Trail Report: Sunset Hike on Steamboat Rock
Everyone can identify with a fragrant garden, with the beauty of sunset, with the quiet of nature, with a warm and cozy cottage. ~ Thomas Kinkade
We make several trips a year to eastern Washington. While only a 4 or 5-hour drive from the west side, the landscape gives the impression you’ve been transported to a completely different state. Each time we visit, we discover another spot that deserves more exploration. On our last visit to the Grand Coulee area in Sun Lakes-Dry Falls State Park, we stopped for a brief look around Steamboat Rock. We wanted to come back and explore more, so Steamboat Rock State Park became the destination for our most recent trip.
We planned our arrival to coincide with the sunset. Upon entering the park we self registered at the unattended ranger station and drove in. Right away we spotted deer grazing on the lawns, so we stopped to take a few photos and noticed a rafter of wild turkeys. After arriving at our cabin and unpacking quickly, we made our way to the trail.
Steamboat Rock is a monolith with a silhouette similar to a steamboat. Ice age flooding carved out the basalt around it and left behind this massive span of rock. Only a mile each way, the hike makes up in scenery what it lacks in distance.
As we left the trail head, the temperature dipped to 39 degrees Fahrenheit and continued to drop as the sun slipped toward the horizon. At the start of the trail, sand cut through sage, dried grasses, and flowers preserved as mementos of warmer days. As we reached the edge of our ascent, the trail became loose, fist-sized rock. There was still plenty of light, and we followed the path upward into a small sort of valley. The route then curved left and around to the back of the plateau.
We exchanged hellos with a couple making their descent, and they mentioned our perfect timing for sunset. The trail was a mixture of packed earth and larger rock here. As we approached the final upward turn, the path turned back to the loose rock with patches of packed earth. Carefully selecting each foothold, we summited an arid plateau of sage, scrub brush and dried grasses.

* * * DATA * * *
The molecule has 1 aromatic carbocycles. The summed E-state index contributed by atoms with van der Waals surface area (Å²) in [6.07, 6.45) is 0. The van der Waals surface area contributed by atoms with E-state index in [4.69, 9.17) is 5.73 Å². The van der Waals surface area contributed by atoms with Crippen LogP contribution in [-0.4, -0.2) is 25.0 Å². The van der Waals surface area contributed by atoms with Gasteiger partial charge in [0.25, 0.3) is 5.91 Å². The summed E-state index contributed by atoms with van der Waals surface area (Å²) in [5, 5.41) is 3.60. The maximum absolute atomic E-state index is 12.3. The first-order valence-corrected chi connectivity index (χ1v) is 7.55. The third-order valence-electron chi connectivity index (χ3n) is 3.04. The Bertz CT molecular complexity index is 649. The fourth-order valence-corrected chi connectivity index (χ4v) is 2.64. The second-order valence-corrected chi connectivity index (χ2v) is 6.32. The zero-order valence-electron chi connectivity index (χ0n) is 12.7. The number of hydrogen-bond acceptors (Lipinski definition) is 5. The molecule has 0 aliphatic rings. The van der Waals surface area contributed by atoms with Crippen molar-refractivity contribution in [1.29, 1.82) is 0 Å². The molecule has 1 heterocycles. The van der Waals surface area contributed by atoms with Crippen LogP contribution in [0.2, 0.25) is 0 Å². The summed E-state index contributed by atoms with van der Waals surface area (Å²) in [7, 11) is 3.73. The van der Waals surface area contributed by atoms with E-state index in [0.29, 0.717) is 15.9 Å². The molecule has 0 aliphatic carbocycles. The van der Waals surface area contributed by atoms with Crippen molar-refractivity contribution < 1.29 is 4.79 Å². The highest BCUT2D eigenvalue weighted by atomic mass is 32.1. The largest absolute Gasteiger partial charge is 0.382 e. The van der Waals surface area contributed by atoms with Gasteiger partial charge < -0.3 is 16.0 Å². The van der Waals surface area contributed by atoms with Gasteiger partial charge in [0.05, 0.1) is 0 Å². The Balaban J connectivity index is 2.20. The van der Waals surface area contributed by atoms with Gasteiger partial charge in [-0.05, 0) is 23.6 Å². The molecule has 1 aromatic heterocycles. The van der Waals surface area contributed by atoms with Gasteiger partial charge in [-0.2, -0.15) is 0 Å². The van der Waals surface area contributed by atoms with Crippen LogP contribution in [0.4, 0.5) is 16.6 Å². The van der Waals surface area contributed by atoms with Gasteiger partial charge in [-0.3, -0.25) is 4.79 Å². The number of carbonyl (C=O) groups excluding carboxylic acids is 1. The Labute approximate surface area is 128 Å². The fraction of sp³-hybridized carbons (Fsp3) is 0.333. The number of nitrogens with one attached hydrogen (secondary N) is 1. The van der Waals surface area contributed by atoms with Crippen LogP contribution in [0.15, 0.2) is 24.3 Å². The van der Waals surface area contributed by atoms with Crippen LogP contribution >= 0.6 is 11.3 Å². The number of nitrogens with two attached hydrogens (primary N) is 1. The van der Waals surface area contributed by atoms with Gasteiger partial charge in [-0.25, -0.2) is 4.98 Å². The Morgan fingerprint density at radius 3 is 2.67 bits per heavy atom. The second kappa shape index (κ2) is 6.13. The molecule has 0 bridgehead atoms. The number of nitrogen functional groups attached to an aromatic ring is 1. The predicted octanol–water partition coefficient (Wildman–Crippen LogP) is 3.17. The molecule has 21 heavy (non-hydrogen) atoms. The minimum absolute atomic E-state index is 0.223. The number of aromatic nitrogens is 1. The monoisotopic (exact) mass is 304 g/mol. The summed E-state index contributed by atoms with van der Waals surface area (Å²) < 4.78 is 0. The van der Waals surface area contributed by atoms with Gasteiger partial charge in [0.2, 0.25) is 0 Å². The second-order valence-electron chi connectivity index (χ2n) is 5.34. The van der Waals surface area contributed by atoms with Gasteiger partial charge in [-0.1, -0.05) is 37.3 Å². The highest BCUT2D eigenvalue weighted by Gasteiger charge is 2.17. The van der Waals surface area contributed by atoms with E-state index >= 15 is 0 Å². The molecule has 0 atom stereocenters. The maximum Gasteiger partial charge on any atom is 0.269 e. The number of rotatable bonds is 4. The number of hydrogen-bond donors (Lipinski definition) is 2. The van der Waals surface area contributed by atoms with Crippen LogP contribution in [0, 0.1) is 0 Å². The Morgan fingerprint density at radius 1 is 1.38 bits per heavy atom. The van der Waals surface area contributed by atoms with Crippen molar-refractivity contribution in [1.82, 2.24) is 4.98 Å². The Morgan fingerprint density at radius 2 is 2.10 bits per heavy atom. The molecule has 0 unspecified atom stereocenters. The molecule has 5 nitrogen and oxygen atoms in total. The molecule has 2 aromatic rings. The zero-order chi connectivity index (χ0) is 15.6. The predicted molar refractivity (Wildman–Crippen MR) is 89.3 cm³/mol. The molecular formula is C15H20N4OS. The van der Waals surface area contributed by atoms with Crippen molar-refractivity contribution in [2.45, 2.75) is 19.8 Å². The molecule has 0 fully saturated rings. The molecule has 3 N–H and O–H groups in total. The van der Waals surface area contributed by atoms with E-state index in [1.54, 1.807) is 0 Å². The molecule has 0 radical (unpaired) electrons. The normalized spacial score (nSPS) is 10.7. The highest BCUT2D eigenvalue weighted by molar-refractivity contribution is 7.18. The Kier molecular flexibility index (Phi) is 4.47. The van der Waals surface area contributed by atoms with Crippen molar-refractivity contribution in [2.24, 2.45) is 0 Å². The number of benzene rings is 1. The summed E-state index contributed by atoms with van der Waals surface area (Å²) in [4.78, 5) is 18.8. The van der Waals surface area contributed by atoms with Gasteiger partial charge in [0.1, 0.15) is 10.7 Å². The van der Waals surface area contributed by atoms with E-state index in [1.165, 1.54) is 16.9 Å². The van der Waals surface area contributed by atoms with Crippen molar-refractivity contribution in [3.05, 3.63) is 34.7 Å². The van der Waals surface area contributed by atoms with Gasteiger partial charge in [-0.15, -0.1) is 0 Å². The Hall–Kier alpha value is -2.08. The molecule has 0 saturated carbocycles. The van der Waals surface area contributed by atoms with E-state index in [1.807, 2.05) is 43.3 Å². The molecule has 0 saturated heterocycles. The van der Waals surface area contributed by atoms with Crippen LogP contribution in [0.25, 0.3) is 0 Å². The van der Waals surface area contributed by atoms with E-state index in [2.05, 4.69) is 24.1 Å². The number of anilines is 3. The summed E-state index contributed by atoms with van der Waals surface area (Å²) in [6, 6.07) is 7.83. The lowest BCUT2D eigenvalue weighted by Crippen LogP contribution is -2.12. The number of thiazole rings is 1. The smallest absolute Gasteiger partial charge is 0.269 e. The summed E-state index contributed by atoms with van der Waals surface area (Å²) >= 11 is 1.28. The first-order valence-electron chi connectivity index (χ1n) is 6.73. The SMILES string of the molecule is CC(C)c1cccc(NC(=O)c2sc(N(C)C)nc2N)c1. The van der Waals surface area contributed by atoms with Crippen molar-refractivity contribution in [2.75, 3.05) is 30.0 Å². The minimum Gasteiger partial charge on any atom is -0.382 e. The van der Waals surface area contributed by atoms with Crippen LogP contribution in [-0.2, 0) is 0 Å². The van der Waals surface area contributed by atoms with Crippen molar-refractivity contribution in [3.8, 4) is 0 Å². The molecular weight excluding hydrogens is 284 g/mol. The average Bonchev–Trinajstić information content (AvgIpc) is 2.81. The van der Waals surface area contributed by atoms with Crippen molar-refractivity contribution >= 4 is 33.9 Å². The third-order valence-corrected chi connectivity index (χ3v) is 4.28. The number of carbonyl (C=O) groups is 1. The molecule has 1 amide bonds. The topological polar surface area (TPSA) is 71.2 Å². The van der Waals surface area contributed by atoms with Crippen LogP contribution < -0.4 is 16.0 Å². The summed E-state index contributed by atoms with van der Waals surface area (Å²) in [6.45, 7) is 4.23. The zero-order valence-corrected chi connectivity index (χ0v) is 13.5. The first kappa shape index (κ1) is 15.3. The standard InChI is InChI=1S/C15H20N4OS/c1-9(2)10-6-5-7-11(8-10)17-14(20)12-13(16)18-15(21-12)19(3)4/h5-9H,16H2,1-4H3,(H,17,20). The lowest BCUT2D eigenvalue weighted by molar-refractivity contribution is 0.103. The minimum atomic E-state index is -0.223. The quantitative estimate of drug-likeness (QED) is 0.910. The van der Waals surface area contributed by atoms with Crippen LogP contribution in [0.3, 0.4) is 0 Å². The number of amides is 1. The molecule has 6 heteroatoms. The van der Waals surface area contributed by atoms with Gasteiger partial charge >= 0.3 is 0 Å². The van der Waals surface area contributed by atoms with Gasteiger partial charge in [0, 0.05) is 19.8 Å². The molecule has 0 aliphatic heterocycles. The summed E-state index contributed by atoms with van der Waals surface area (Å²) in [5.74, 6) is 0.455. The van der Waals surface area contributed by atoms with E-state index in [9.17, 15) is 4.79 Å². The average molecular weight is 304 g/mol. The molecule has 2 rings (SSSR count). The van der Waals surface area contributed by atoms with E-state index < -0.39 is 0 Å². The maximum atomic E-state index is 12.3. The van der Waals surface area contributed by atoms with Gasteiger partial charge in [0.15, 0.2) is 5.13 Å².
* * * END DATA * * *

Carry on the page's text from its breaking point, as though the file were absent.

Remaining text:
The view from atop was impressive. We could see adjacent rocky cliffs with the same flattened tops, Banks Lake, Lake Thompson, Devil’s Punch Bowl, the arid plains, and the grassy lawns of the park. The setting sun was the cherry on top.
We wandered around, taking in the views in each direction. The colors of the sunset deepened with each passing minute, progressing from gold to orange to pink then deep red and maroon tones.
This deepening sunset cast beautiful hues on the landscape around us and painted everything a reddish tint.
The temperature was falling quickly now, and we had a rocky path to navigate in the remaining light. We didn’t bring our backpacks, but we brought water and a headlamp, in case darkness enveloped us. We were especially careful climbing down, as it was darker now, and we were once again on the steep, loose rock.
The night was clear and cold as we made our way back with fresh memories of a lovely hike and a nice, warm cabin awaiting our return.
- Distance: 2 miles (round trip)
- Elevation Gain: 650 ft
- Difficulty: Moderate
- Pass Required: Discover Pass
Stacy & Brandon are transplants to Washington state who spend their free time exploring, hiking, and camping all across the glorious Pacific Northwest. They started Pacific North Wanderers in 2015 to share their adventures and inspire others to enjoy the outdoors.